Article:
Intel is the largest server processor maker, with a marketshare of close to 98 percent in the x86 server market. AMD is trying to disrupt this market with its Zen-based EPYC chips but both companies may soon see the loss of several big buyers.
A new NY Times piece highlights that just 10 companies buy about 35 percent of all server processors that are sold around the world. These companies are so large that they can save a lot of money by making their own chips, tailored to their specific needs. And this is exactly what's going on, with firms like Amazon and Google making homegrown chips. This enables them to lower the cost of service, and also gives them more power over CPU makers like Intel and AMD.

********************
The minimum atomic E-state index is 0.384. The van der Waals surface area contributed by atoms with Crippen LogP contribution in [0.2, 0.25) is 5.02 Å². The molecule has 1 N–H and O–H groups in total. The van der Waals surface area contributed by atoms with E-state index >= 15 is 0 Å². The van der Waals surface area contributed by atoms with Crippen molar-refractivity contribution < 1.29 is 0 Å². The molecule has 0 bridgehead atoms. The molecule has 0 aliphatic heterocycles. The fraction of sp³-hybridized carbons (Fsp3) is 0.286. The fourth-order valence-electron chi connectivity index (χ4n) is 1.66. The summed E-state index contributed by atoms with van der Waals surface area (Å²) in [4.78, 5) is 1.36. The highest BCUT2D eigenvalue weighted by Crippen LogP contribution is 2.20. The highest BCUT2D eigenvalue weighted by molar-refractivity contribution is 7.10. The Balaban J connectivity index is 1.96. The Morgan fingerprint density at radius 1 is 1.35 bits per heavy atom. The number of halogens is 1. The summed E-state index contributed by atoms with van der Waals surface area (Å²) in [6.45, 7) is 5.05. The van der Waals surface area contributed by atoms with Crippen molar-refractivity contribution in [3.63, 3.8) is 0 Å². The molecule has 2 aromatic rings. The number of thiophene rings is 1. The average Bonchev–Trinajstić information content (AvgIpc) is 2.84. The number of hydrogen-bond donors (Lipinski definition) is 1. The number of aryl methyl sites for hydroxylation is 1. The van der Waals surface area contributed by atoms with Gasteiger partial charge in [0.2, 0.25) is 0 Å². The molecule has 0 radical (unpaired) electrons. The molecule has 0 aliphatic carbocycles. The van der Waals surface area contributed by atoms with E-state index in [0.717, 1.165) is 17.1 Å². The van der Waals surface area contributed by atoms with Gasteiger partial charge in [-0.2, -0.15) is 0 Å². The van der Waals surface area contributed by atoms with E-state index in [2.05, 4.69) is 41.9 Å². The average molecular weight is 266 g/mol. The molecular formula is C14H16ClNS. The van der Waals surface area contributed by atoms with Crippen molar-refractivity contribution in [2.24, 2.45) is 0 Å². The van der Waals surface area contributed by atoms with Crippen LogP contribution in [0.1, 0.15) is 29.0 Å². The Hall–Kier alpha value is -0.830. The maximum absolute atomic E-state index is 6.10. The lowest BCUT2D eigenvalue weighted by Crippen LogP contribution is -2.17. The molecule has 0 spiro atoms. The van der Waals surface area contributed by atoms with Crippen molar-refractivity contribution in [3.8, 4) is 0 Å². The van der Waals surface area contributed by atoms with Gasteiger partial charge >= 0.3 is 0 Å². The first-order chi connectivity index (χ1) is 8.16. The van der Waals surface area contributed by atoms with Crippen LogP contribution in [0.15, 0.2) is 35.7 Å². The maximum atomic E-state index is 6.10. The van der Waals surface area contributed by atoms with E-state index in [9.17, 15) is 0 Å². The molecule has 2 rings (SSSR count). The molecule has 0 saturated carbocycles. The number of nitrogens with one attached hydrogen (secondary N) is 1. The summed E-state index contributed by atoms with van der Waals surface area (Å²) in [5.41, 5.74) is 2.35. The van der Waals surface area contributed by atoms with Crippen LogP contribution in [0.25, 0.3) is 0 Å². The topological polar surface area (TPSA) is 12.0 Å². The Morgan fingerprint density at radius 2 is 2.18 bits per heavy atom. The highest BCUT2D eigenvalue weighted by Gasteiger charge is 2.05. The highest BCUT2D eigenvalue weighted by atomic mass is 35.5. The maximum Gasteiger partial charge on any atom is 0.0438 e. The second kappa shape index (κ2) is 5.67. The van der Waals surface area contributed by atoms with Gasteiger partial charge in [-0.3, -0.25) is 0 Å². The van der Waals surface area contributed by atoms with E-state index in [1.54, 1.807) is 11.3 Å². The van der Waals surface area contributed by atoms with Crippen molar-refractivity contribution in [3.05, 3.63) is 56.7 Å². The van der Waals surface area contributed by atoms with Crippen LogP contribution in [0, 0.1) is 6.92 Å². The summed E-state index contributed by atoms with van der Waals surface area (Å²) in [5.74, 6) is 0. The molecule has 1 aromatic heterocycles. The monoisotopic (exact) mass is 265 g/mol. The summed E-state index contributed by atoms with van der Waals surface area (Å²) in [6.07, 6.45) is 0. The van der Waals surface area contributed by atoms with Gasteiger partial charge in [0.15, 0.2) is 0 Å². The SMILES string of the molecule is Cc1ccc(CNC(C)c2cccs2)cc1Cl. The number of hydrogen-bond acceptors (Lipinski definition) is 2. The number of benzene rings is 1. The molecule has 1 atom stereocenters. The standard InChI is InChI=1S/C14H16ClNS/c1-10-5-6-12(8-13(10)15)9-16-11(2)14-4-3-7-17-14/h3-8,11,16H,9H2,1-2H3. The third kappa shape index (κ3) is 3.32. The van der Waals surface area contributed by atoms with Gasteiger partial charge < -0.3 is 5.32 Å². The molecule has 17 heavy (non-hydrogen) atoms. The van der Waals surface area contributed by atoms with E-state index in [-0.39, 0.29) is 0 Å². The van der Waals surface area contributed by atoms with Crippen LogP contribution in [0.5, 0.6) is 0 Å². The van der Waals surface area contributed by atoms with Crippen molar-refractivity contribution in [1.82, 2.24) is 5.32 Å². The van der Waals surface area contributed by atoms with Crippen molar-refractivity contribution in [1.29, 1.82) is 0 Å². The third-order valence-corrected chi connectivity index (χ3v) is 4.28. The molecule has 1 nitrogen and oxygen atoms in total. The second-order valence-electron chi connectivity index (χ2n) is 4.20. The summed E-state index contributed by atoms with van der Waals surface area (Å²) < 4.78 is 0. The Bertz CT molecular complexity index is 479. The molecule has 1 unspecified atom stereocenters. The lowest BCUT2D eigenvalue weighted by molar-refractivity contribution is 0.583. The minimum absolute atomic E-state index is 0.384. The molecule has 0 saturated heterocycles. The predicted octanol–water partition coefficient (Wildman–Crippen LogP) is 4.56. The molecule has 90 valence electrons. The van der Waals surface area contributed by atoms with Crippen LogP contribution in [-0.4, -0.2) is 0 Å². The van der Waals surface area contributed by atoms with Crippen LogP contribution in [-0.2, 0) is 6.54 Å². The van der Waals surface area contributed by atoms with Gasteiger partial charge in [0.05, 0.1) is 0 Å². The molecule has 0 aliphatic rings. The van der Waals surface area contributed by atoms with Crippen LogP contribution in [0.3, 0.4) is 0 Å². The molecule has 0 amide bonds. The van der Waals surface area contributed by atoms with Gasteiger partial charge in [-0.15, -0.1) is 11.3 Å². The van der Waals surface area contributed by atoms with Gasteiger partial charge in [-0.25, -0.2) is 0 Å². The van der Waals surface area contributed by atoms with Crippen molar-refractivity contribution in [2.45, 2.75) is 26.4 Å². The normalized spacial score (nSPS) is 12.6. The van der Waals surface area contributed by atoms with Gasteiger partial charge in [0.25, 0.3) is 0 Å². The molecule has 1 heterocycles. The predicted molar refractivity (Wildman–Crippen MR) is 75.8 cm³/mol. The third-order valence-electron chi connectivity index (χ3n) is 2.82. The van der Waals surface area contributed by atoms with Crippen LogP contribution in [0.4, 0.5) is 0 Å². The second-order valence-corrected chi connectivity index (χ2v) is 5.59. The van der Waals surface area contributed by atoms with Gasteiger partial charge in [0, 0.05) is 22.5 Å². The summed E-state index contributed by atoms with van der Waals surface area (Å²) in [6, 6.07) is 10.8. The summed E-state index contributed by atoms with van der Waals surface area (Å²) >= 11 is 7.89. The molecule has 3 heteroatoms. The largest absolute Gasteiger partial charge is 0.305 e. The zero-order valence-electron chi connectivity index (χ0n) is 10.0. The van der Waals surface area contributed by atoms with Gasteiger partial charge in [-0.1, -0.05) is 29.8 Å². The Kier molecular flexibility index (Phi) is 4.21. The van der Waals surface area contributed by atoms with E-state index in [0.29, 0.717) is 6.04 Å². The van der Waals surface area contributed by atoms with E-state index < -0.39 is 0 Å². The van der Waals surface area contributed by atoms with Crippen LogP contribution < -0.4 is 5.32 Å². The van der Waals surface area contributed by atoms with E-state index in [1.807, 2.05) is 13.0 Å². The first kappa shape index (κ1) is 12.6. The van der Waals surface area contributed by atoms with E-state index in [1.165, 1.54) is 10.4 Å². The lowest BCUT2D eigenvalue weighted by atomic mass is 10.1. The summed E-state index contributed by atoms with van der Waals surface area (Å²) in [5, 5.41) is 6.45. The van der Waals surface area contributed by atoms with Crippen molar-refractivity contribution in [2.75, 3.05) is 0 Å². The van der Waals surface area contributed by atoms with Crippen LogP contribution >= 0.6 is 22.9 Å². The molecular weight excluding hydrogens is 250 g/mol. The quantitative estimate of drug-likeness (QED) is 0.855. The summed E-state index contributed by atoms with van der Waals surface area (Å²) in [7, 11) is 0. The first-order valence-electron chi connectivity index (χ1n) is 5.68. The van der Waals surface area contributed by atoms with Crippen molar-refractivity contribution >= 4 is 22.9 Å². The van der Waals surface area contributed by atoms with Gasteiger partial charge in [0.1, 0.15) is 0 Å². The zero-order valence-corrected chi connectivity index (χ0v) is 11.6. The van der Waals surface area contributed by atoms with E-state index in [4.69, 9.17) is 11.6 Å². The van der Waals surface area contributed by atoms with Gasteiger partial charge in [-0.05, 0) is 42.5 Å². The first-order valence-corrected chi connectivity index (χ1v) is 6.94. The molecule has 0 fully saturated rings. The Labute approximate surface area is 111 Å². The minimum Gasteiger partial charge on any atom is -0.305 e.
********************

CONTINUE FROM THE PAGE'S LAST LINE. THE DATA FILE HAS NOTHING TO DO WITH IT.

Amazon executives believe the chip, which was designed to be more energy efficient, will help reduce the cost of electrical power in its data centers. It said it was offering a cloud-computing service that would allow business customers to use its new chip. The cost of the service could be 45 percent lower than other options.
And when Amazon buys chips from other companies, a homegrown option gives it even more sway over prices. “They can now say to Intel, ‘We will just move the workloads to other chips,’” Mr. Feldman said.